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Sackville-West, Vita (1892–1962) By Randall, Bryony

DOI: 10.4324/9781135000356-REM1101-1
Published: 01/10/2016
Retrieved: 22 October 2019, from
https://www.rem.routledge.com/articles/sackville-west-vita-1892-1962

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Abstract

Vita Sackville-West was a poet, prose writer, and gardener. Much of her work was significantly informed by her close identification with the English landscape, in particular her ancestral home Knole, and Sissinghurst Castle in Kent where she lived from 1930. She is the only author to have won the Hawthornden literary prize twice, first for her long poem The Land (1926), and then for her Collected Poems (1933). Her best-known novels are The Edwardians (1930) and All Passion Spent (1931). She also wrote two classic pieces of travel writing on Iran, Passenger to Teheran and Twelve Days: An Account of a Journey across the Bakhtiari Mountains of South-western Persia 1926 and 1927) based on her visits to and travel with her husband Harold Nicolson, a diplomat; her biographical publications include works on Joan of Arc and Aphra Behn. She is now best known as the model for the eponymous hero/heroine of Virginia Woolf’s 1928 novel Orlando, a work described by Sackville-West’s son Nigel Nicolson as “the longest and most charming love-letter in literature,” although in her lifetime she was a more popular writer than Woolf.

Vita Sackville-West was a poet, prose writer and gardener. Much of her work was significantly informed by her close identification with the English landscape, in particular her ancestral home Knole, and Sissinghurst Castle in Kent where she lived from 1930. She is the only author to have won the Hawthornden literary prize twice, first for her long poem The Land (1926), and then for her Collected Poems (1933). Her best-known novels are The Edwardians (1930) and All Passion Spent (1931). She also wrote two classic pieces of travel writing on Iran, Passenger to Teheran and Twelve Days: An Account of a Journey across the Bakhtiari Mountains of South-western Persia 1926 and 1927) based on her visits to and travel with her husband Harold Nicolson, a diplomat; her biographical publications include works on Joan of Arc and Aphra Behn. She is now best known as the model for the eponymous hero/heroine of Virginia Woolf’s 1928 novel Orlando, a work described by Sackville-West’s son Nigel Nicolson as “the longest and most charming love-letter in literature,” although in her lifetime she was a more popular writer than Woolf.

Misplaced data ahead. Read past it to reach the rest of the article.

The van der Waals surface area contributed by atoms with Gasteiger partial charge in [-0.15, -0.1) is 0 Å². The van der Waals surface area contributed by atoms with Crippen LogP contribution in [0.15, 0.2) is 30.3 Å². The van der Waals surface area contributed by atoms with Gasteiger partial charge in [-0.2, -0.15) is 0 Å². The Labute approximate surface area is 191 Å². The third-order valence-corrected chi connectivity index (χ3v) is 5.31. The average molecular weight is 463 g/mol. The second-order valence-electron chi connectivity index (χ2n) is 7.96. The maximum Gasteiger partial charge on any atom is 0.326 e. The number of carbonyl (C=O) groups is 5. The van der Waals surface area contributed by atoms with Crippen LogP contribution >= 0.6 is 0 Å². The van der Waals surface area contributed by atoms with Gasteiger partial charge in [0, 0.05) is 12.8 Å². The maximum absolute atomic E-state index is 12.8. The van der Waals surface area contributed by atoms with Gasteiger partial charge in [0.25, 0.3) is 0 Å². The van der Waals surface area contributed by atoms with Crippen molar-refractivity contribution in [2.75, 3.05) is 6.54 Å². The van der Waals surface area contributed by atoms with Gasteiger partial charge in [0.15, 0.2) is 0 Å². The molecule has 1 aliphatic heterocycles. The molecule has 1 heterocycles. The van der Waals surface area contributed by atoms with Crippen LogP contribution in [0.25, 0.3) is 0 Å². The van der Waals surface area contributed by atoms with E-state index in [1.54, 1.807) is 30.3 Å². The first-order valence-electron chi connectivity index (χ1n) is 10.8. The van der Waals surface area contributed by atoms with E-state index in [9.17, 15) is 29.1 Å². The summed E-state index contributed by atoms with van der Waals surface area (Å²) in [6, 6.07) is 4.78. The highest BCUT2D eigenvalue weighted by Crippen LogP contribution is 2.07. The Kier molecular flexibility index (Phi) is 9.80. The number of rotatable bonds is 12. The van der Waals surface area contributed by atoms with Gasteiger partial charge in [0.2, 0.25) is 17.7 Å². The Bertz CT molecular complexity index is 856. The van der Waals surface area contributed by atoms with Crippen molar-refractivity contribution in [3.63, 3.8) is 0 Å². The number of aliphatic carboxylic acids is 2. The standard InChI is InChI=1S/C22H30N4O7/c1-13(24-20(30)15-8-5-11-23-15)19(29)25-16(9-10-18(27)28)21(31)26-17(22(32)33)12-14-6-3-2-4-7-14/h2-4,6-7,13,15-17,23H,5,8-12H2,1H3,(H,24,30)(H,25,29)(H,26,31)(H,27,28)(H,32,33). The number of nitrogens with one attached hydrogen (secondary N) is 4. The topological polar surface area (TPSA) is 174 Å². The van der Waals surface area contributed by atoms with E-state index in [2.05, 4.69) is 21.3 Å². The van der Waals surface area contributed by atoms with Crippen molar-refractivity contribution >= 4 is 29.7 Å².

Selected List of Works

Poetry

  • Poems of West and East (1917)

  • The Land (1926)

  • Sissinghurst (1931)

  • Collected Poems (1933)

  • Selected Poems (1941)

  • The Garden (1946)

Novels

  • Heritage (1919)

  • Challenge (1923)

  • Seducers in Ecuador (1924)

  • The Edwardians (1930)

  • All Passion Spent (1931)

  • The Dark Island (1934)

  • Grand Canyon (1942)

  • No Signposts in the Sea (1961)

Biographies/Other works

  • Knole and the Sackvilles (1922)

  • Passenger to Teheran (1926)

  • Aphra Behn (1927)

  • Saint Joan of Arc (1936)

  • Twelve Days: an account of a journey across the Bakhtiari Mountains of South-western Persia (1927)

Letters

  • ackville-West, Vita, Harold Nicolson and Nigel Nicolson (1992) Vita and Harold: The Letters of Vita Sackville-West and Harold Nicolson, 1910–62, London: Weidenfeld & Nicolson.

Further Reading

  • Brown, Jane (1985) Vita's Other World: A Gardening Biography of V. Sackville-West, London: Viking Press.

  • Glendinning, Victoria (1983) Vita: The Life of V. Sackville West, London: Weidenfeld & Nicolson.

  • Nicolson, Nigel and Sackville-West, Vita (1973) Portrait of a Marriage, London: Weidenfeld & Nicolson.

  • Raitt, Suzanne (1993) Vita and Virginia: The Work and Friendship of V. Sackville-West and Virginia Woolf, Oxford: Oxford University Press.

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Published

01/10/2016

Article DOI

10.4324/9781135000356-REM1101-1

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Citing this article:

Randall, Bryony. "Sackville-West, Vita (1892–1962)." The Routledge Encyclopedia of Modernism. : Taylor and Francis, 2016. Date Accessed 22 Oct. 2019 https://www.rem.routledge.com/articles/sackville-west-vita-1892-1962. doi:10.4324/9781135000356-REM1101-1

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